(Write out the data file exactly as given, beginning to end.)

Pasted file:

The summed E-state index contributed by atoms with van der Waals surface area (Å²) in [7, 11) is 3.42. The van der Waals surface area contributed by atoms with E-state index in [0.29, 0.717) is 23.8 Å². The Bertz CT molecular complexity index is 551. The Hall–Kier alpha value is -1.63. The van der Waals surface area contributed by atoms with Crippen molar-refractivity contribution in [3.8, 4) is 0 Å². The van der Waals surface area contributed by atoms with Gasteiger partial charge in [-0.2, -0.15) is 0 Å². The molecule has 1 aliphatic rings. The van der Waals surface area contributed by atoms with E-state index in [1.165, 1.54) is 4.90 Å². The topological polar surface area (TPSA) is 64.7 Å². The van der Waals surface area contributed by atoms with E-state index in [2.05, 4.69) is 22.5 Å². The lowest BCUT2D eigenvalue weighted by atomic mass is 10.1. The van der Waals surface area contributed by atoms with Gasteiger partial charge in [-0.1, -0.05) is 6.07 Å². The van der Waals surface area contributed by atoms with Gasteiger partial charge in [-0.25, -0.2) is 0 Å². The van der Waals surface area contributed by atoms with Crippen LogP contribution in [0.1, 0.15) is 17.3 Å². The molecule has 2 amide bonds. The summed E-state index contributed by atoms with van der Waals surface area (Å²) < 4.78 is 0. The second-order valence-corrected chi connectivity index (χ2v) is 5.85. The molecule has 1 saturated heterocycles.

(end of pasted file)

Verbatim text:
The summed E-state index contributed by atoms with van der Waals surface area (Å²) in [7, 11) is 3.42. The van der Waals surface area contributed by atoms with E-state index in [0.29, 0.717) is 23.8 Å². The Bertz CT molecular complexity index is 551. The Hall–Kier alpha value is -1.63. The van der Waals surface area contributed by atoms with Crippen molar-refractivity contribution in [3.8, 4) is 0 Å². The van der Waals surface area contributed by atoms with Gasteiger partial charge in [-0.2, -0.15) is 0 Å². The molecule has 1 aliphatic rings. The van der Waals surface area contributed by atoms with E-state index in [1.165, 1.54) is 4.90 Å². The topological polar surface area (TPSA) is 64.7 Å². The van der Waals surface area contributed by atoms with E-state index in [2.05, 4.69) is 22.5 Å². The lowest BCUT2D eigenvalue weighted by atomic mass is 10.1. The van der Waals surface area contributed by atoms with Gasteiger partial charge in [-0.1, -0.05) is 6.07 Å². The van der Waals surface area contributed by atoms with Gasteiger partial charge in [-0.25, -0.2) is 0 Å². The van der Waals surface area contributed by atoms with Crippen LogP contribution in [0.1, 0.15) is 17.3 Å². The molecule has 2 amide bonds. The summed E-state index contributed by atoms with van der Waals surface area (Å²) < 4.78 is 0. The second-order valence-corrected chi connectivity index (χ2v) is 5.85. The molecule has 1 saturated heterocycles.